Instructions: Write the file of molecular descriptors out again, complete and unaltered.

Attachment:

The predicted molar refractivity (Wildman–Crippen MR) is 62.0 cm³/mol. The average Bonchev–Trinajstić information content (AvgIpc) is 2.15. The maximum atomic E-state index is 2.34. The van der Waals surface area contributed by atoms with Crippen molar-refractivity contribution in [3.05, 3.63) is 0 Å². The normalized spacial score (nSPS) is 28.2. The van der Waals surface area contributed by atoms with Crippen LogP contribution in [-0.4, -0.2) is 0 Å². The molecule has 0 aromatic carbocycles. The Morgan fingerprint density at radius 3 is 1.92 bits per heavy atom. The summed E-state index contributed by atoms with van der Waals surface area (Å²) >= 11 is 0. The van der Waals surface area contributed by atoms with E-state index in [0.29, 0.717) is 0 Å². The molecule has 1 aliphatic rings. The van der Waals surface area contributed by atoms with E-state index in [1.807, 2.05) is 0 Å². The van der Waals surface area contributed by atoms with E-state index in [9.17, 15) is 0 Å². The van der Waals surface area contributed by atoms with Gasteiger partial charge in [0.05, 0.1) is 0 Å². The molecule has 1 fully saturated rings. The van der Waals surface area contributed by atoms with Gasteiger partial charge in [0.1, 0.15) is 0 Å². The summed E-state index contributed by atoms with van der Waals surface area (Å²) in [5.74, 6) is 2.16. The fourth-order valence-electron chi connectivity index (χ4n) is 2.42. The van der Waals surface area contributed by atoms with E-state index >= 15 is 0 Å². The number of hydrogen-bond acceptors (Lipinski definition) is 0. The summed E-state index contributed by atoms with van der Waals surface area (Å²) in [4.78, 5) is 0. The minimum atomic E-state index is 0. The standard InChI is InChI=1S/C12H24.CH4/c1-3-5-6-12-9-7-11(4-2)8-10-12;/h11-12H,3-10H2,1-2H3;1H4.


The predicted molar refractivity (Wildman–Crippen MR) is 62.0 cm³/mol. The average Bonchev–Trinajstić information content (AvgIpc) is 2.15. The maximum atomic E-state index is 2.34. The van der Waals surface area contributed by atoms with Crippen molar-refractivity contribution in [3.05, 3.63) is 0 Å². The normalized spacial score (nSPS) is 28.2. The van der Waals surface area contributed by atoms with Crippen LogP contribution in [-0.4, -0.2) is 0 Å². The molecule has 0 aromatic carbocycles. The Morgan fingerprint density at radius 3 is 1.92 bits per heavy atom. The summed E-state index contributed by atoms with van der Waals surface area (Å²) >= 11 is 0. The van der Waals surface area contributed by atoms with E-state index in [0.29, 0.717) is 0 Å². The molecule has 1 aliphatic rings. The van der Waals surface area contributed by atoms with E-state index in [1.807, 2.05) is 0 Å². The van der Waals surface area contributed by atoms with E-state index in [9.17, 15) is 0 Å². The van der Waals surface area contributed by atoms with Gasteiger partial charge in [0.05, 0.1) is 0 Å². The molecule has 1 fully saturated rings. The van der Waals surface area contributed by atoms with Gasteiger partial charge in [0.1, 0.15) is 0 Å². The summed E-state index contributed by atoms with van der Waals surface area (Å²) in [5.74, 6) is 2.16. The fourth-order valence-electron chi connectivity index (χ4n) is 2.42. The van der Waals surface area contributed by atoms with E-state index >= 15 is 0 Å². The number of hydrogen-bond acceptors (Lipinski definition) is 0. The summed E-state index contributed by atoms with van der Waals surface area (Å²) in [4.78, 5) is 0. The minimum atomic E-state index is 0. The standard InChI is InChI=1S/C12H24.CH4/c1-3-5-6-12-9-7-11(4-2)8-10-12;/h11-12H,3-10H2,1-2H3;1H4.